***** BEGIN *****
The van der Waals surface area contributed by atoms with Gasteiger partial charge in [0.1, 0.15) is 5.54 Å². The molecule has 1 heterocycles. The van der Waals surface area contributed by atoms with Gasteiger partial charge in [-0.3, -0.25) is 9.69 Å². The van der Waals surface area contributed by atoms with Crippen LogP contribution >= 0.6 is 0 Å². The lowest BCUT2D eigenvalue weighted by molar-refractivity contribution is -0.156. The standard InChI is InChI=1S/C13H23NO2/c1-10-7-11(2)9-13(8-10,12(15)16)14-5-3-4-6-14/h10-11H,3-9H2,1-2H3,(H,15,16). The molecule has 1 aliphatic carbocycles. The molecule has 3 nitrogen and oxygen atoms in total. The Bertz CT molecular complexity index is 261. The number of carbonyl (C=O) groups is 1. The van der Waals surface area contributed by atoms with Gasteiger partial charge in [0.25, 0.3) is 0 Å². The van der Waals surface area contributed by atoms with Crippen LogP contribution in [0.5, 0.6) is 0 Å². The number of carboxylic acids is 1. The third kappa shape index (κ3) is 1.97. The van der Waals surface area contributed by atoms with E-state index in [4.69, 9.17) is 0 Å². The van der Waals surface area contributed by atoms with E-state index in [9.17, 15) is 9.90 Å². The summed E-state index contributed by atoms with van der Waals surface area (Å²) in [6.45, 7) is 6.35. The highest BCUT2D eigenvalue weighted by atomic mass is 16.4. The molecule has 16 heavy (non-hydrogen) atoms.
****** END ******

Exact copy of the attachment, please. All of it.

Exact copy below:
The van der Waals surface area contributed by atoms with Gasteiger partial charge in [0.1, 0.15) is 5.54 Å². The molecule has 1 heterocycles. The van der Waals surface area contributed by atoms with Gasteiger partial charge in [-0.3, -0.25) is 9.69 Å². The van der Waals surface area contributed by atoms with Crippen LogP contribution >= 0.6 is 0 Å². The lowest BCUT2D eigenvalue weighted by molar-refractivity contribution is -0.156. The standard InChI is InChI=1S/C13H23NO2/c1-10-7-11(2)9-13(8-10,12(15)16)14-5-3-4-6-14/h10-11H,3-9H2,1-2H3,(H,15,16). The molecule has 1 aliphatic carbocycles. The molecule has 3 nitrogen and oxygen atoms in total. The Bertz CT molecular complexity index is 261. The number of carbonyl (C=O) groups is 1. The van der Waals surface area contributed by atoms with Gasteiger partial charge in [0.25, 0.3) is 0 Å². The van der Waals surface area contributed by atoms with Crippen LogP contribution in [0.5, 0.6) is 0 Å². The number of carboxylic acids is 1. The third kappa shape index (κ3) is 1.97. The van der Waals surface area contributed by atoms with E-state index in [4.69, 9.17) is 0 Å². The van der Waals surface area contributed by atoms with E-state index in [9.17, 15) is 9.90 Å². The summed E-state index contributed by atoms with van der Waals surface area (Å²) in [6.45, 7) is 6.35. The highest BCUT2D eigenvalue weighted by atomic mass is 16.4. The molecule has 16 heavy (non-hydrogen) atoms.